A brand isn’t just a good logo and a positioning statement.  If developed well, a brand will become the soul of a company.  It’ll anchor every strategic decision, it’ll attract team members and investors who have so much choice in whom to back.  Ultimately, it’ll become a uniting force for a tribe that’ll advocate for your business and safeguard you from competition. 

Vinomofo is one of the best examples of a company who understands that brand, tribes and growth are indistinguishable.   Launching from an Adelaide garage seven years ago, the two founders built a $100M + wine retailer in an extremely competitive market.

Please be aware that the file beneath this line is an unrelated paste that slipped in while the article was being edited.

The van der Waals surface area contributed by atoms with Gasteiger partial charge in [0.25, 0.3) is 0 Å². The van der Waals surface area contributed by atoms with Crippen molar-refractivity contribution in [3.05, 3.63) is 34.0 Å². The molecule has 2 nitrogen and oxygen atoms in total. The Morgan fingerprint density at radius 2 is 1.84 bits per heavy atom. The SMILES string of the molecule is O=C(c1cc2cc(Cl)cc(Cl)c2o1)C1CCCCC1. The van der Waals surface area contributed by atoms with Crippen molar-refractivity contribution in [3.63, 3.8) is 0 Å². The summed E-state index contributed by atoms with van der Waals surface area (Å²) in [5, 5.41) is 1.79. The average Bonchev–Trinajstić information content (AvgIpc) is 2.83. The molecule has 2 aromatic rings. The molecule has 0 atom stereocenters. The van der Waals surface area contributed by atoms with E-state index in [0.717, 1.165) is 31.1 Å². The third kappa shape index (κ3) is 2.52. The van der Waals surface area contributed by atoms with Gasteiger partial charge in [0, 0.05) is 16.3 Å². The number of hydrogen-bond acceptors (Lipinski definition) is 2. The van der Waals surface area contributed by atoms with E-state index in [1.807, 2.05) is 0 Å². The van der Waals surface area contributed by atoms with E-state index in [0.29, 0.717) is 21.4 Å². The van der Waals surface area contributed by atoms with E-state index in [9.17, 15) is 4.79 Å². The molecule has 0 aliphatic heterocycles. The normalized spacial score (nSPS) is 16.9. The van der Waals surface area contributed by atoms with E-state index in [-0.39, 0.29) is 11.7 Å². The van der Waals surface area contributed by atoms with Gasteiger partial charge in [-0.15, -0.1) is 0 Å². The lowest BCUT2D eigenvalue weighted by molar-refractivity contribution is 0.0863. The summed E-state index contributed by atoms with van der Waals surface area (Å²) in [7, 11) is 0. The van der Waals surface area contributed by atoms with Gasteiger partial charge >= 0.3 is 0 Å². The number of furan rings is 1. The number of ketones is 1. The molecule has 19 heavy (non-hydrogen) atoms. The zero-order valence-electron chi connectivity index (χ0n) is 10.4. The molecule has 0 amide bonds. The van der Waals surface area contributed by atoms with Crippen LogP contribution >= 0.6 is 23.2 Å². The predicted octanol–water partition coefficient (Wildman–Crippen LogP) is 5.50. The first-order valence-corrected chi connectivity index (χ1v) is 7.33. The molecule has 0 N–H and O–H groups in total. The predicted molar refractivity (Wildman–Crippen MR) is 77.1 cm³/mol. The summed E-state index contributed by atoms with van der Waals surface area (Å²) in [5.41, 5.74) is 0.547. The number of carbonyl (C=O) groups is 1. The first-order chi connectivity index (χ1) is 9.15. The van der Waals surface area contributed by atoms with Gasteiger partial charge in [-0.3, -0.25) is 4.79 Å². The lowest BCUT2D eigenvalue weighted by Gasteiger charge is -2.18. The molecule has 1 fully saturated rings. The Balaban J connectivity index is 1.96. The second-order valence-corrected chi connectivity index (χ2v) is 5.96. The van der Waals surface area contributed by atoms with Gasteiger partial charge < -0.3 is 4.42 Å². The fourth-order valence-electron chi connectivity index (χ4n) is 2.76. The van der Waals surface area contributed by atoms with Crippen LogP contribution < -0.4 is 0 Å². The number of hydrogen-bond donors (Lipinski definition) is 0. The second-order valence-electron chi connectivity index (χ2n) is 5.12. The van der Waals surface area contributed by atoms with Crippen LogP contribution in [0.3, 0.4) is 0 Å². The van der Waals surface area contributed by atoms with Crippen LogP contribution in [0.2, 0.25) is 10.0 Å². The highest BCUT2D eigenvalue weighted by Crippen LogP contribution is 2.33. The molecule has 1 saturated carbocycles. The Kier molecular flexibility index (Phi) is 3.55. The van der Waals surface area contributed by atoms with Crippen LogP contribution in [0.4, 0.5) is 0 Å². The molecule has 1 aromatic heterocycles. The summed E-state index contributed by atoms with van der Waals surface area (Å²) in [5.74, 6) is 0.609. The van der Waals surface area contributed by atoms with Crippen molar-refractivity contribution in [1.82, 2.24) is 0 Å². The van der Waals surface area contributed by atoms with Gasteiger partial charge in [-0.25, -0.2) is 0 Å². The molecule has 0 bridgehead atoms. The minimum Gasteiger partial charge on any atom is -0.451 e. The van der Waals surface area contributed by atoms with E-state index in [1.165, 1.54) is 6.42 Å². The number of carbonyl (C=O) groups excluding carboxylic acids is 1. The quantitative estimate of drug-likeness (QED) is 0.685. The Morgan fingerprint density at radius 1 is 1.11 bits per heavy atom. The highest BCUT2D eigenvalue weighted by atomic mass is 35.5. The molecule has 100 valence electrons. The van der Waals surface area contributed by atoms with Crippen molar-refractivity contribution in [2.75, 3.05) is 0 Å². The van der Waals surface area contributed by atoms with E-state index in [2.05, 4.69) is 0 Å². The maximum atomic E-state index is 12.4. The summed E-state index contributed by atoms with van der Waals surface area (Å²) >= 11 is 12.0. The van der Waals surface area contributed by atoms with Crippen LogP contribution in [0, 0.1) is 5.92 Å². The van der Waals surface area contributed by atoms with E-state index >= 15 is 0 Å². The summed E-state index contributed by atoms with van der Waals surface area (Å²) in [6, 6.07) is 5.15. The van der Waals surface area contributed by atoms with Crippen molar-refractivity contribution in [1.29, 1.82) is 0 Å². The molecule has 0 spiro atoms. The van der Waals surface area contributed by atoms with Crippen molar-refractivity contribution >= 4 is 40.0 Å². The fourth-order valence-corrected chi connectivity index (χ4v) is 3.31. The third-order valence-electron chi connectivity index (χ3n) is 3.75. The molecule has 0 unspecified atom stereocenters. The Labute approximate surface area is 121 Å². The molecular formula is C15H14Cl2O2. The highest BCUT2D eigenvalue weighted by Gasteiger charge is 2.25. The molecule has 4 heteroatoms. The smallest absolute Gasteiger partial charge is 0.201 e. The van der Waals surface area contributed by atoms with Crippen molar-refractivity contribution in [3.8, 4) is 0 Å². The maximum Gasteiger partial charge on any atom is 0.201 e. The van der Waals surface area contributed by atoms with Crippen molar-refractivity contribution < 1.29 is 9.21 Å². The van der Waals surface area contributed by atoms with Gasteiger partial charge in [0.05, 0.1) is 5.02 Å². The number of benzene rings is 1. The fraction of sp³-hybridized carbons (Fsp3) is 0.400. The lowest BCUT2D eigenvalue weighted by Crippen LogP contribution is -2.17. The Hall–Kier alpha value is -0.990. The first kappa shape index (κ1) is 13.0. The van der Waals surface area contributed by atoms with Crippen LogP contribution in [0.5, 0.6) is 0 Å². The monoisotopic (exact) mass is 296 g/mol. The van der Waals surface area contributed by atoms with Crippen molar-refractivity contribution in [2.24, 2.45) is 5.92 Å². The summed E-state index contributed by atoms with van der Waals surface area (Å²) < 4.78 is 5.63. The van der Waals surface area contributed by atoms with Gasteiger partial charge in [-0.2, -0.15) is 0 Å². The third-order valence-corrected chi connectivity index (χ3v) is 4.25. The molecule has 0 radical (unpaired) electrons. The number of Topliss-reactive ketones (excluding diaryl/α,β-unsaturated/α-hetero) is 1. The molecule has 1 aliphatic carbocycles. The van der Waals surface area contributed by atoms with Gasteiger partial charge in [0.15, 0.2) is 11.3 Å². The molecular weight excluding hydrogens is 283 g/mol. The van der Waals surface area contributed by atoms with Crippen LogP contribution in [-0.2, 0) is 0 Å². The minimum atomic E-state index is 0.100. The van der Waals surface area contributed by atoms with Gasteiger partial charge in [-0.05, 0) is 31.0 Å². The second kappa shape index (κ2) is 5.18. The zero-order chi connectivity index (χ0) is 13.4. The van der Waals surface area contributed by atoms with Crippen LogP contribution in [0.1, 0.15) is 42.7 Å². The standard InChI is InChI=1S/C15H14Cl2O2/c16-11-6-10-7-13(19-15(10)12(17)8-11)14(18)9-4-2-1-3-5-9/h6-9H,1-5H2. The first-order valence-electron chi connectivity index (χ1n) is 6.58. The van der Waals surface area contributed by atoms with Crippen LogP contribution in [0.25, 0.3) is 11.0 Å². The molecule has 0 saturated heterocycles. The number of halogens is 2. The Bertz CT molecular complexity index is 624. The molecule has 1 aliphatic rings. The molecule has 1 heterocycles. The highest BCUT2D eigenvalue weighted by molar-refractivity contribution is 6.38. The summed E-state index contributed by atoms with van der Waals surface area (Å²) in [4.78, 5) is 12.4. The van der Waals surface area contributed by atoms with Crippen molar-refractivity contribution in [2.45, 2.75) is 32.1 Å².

This paper breaks down some of the key steps Andre took to build Vinomofo - and we’ve used Zambesi as an example to show how his strategies apply to other businesses.  Andre’s advice is for company founders by a company founder; it’s also for marketers looking to understand how founders of fast-growing companies think about developing and leveraging their brands.  

If you’d like to work though your company’s strategy and brand with Andre, he’s hosting full-day, small-group workshops in Sydney and Melbourne early next year.


What’s in this paper:

  1. Should you develop your brand with an agency?
  2. It’s not enough to have purpose. You’ve got to stand for something that’ll ignite a movement.
  3. How to think about your company’s ‘purpose’ and what you stand for.
  4. Understanding what builds community.
  5. Find your tribe.